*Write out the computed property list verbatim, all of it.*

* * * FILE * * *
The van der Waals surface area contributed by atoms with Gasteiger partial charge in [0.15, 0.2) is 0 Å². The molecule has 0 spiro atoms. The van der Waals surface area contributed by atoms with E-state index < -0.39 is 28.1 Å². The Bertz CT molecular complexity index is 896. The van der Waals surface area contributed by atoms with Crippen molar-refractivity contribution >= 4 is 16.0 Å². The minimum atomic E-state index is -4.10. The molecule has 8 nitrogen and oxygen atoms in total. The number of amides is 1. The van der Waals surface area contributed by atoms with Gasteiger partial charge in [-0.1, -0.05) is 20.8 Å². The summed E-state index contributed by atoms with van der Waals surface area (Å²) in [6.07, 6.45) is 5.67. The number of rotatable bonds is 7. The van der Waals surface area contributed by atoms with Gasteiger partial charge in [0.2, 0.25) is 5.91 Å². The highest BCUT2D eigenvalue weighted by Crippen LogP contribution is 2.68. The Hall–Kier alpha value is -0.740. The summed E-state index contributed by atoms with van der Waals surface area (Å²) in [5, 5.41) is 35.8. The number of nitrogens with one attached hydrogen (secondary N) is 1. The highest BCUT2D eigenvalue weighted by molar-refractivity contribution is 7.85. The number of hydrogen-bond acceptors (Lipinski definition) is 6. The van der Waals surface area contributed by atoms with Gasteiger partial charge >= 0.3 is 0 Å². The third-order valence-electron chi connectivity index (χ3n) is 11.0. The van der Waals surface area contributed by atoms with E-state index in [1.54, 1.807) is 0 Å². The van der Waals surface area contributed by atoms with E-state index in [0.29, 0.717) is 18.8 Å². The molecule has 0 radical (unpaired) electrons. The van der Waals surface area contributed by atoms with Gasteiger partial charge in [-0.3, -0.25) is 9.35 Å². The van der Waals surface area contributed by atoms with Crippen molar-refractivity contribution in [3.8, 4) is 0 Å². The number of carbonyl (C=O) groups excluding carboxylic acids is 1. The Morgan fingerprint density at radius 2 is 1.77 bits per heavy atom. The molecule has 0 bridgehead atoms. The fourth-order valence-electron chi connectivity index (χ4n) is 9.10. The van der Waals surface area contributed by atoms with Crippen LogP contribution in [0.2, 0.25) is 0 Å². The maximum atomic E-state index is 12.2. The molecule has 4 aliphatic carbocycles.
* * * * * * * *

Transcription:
The van der Waals surface area contributed by atoms with Gasteiger partial charge in [0.15, 0.2) is 0 Å². The molecule has 0 spiro atoms. The van der Waals surface area contributed by atoms with E-state index < -0.39 is 28.1 Å². The Bertz CT molecular complexity index is 896. The van der Waals surface area contributed by atoms with Crippen molar-refractivity contribution >= 4 is 16.0 Å². The minimum atomic E-state index is -4.10. The molecule has 8 nitrogen and oxygen atoms in total. The number of amides is 1. The van der Waals surface area contributed by atoms with Gasteiger partial charge in [-0.1, -0.05) is 20.8 Å². The summed E-state index contributed by atoms with van der Waals surface area (Å²) in [6.07, 6.45) is 5.67. The number of rotatable bonds is 7. The van der Waals surface area contributed by atoms with Gasteiger partial charge in [0.2, 0.25) is 5.91 Å². The highest BCUT2D eigenvalue weighted by Crippen LogP contribution is 2.68. The Hall–Kier alpha value is -0.740. The summed E-state index contributed by atoms with van der Waals surface area (Å²) in [5, 5.41) is 35.8. The number of nitrogens with one attached hydrogen (secondary N) is 1. The highest BCUT2D eigenvalue weighted by molar-refractivity contribution is 7.85. The number of hydrogen-bond acceptors (Lipinski definition) is 6. The van der Waals surface area contributed by atoms with Gasteiger partial charge >= 0.3 is 0 Å². The third-order valence-electron chi connectivity index (χ3n) is 11.0. The van der Waals surface area contributed by atoms with E-state index in [1.54, 1.807) is 0 Å². The van der Waals surface area contributed by atoms with E-state index in [0.29, 0.717) is 18.8 Å². The molecule has 0 radical (unpaired) electrons. The van der Waals surface area contributed by atoms with Gasteiger partial charge in [-0.3, -0.25) is 9.35 Å². The van der Waals surface area contributed by atoms with Crippen molar-refractivity contribution in [3.8, 4) is 0 Å². The number of carbonyl (C=O) groups excluding carboxylic acids is 1. The Morgan fingerprint density at radius 2 is 1.77 bits per heavy atom. The molecule has 0 bridgehead atoms. The fourth-order valence-electron chi connectivity index (χ4n) is 9.10. The van der Waals surface area contributed by atoms with Crippen LogP contribution in [0.2, 0.25) is 0 Å². The maximum atomic E-state index is 12.2. The molecule has 4 aliphatic carbocycles.